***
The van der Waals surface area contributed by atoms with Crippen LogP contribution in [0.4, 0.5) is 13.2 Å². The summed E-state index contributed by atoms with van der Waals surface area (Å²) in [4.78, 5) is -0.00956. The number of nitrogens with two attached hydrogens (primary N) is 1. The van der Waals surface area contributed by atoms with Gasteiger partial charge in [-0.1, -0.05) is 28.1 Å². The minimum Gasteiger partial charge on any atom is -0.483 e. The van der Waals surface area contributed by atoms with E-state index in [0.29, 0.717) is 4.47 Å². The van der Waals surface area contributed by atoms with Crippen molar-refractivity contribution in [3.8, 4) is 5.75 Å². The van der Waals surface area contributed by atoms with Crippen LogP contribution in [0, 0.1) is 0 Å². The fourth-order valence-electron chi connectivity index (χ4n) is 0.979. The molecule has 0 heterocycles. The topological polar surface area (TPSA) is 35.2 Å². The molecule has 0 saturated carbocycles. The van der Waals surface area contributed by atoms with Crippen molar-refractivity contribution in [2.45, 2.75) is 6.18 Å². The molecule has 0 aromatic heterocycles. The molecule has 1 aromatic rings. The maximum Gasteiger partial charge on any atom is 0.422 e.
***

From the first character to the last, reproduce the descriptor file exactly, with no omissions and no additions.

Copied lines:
The van der Waals surface area contributed by atoms with Crippen LogP contribution in [0.4, 0.5) is 13.2 Å². The summed E-state index contributed by atoms with van der Waals surface area (Å²) in [4.78, 5) is -0.00956. The number of nitrogens with two attached hydrogens (primary N) is 1. The van der Waals surface area contributed by atoms with Gasteiger partial charge in [-0.1, -0.05) is 28.1 Å². The minimum Gasteiger partial charge on any atom is -0.483 e. The van der Waals surface area contributed by atoms with E-state index in [0.29, 0.717) is 4.47 Å². The van der Waals surface area contributed by atoms with Crippen molar-refractivity contribution in [3.8, 4) is 5.75 Å². The van der Waals surface area contributed by atoms with Crippen LogP contribution in [0, 0.1) is 0 Å². The fourth-order valence-electron chi connectivity index (χ4n) is 0.979. The molecule has 0 heterocycles. The topological polar surface area (TPSA) is 35.2 Å². The molecule has 0 saturated carbocycles. The van der Waals surface area contributed by atoms with Crippen molar-refractivity contribution in [2.45, 2.75) is 6.18 Å². The molecule has 0 aromatic heterocycles. The molecule has 1 aromatic rings. The maximum Gasteiger partial charge on any atom is 0.422 e.